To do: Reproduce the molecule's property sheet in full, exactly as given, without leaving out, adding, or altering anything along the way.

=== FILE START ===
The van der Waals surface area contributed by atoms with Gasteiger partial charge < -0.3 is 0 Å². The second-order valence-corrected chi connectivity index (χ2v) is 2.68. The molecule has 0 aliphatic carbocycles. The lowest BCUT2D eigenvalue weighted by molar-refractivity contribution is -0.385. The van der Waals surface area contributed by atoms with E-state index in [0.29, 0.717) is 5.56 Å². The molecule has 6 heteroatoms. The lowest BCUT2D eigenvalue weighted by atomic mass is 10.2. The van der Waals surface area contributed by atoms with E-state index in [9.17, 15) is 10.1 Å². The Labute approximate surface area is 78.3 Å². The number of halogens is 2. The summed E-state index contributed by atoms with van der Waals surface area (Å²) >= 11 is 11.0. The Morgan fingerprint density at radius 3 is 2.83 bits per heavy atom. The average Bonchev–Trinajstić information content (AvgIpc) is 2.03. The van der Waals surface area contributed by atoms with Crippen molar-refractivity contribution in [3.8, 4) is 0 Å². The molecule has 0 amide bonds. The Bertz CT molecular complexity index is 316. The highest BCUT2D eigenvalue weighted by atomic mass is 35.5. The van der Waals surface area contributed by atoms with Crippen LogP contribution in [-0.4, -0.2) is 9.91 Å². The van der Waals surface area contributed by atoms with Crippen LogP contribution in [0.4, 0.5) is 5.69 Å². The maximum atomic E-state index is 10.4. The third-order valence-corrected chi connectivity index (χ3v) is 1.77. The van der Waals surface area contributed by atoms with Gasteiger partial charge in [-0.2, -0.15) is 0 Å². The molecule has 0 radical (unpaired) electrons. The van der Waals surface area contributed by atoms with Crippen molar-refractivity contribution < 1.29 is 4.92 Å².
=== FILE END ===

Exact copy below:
The van der Waals surface area contributed by atoms with Gasteiger partial charge < -0.3 is 0 Å². The second-order valence-corrected chi connectivity index (χ2v) is 2.68. The molecule has 0 aliphatic carbocycles. The lowest BCUT2D eigenvalue weighted by molar-refractivity contribution is -0.385. The van der Waals surface area contributed by atoms with E-state index in [0.29, 0.717) is 5.56 Å². The molecule has 6 heteroatoms. The lowest BCUT2D eigenvalue weighted by atomic mass is 10.2. The van der Waals surface area contributed by atoms with E-state index in [9.17, 15) is 10.1 Å². The Labute approximate surface area is 78.3 Å². The number of halogens is 2. The summed E-state index contributed by atoms with van der Waals surface area (Å²) >= 11 is 11.0. The Morgan fingerprint density at radius 3 is 2.83 bits per heavy atom. The average Bonchev–Trinajstić information content (AvgIpc) is 2.03. The van der Waals surface area contributed by atoms with Crippen molar-refractivity contribution in [3.8, 4) is 0 Å². The molecule has 0 amide bonds. The Bertz CT molecular complexity index is 316. The highest BCUT2D eigenvalue weighted by atomic mass is 35.5. The van der Waals surface area contributed by atoms with Crippen LogP contribution in [-0.4, -0.2) is 9.91 Å². The van der Waals surface area contributed by atoms with Crippen LogP contribution in [0.4, 0.5) is 5.69 Å². The maximum atomic E-state index is 10.4. The third-order valence-corrected chi connectivity index (χ3v) is 1.77. The van der Waals surface area contributed by atoms with Gasteiger partial charge in [-0.2, -0.15) is 0 Å². The molecule has 0 radical (unpaired) electrons. The van der Waals surface area contributed by atoms with Crippen molar-refractivity contribution < 1.29 is 4.92 Å².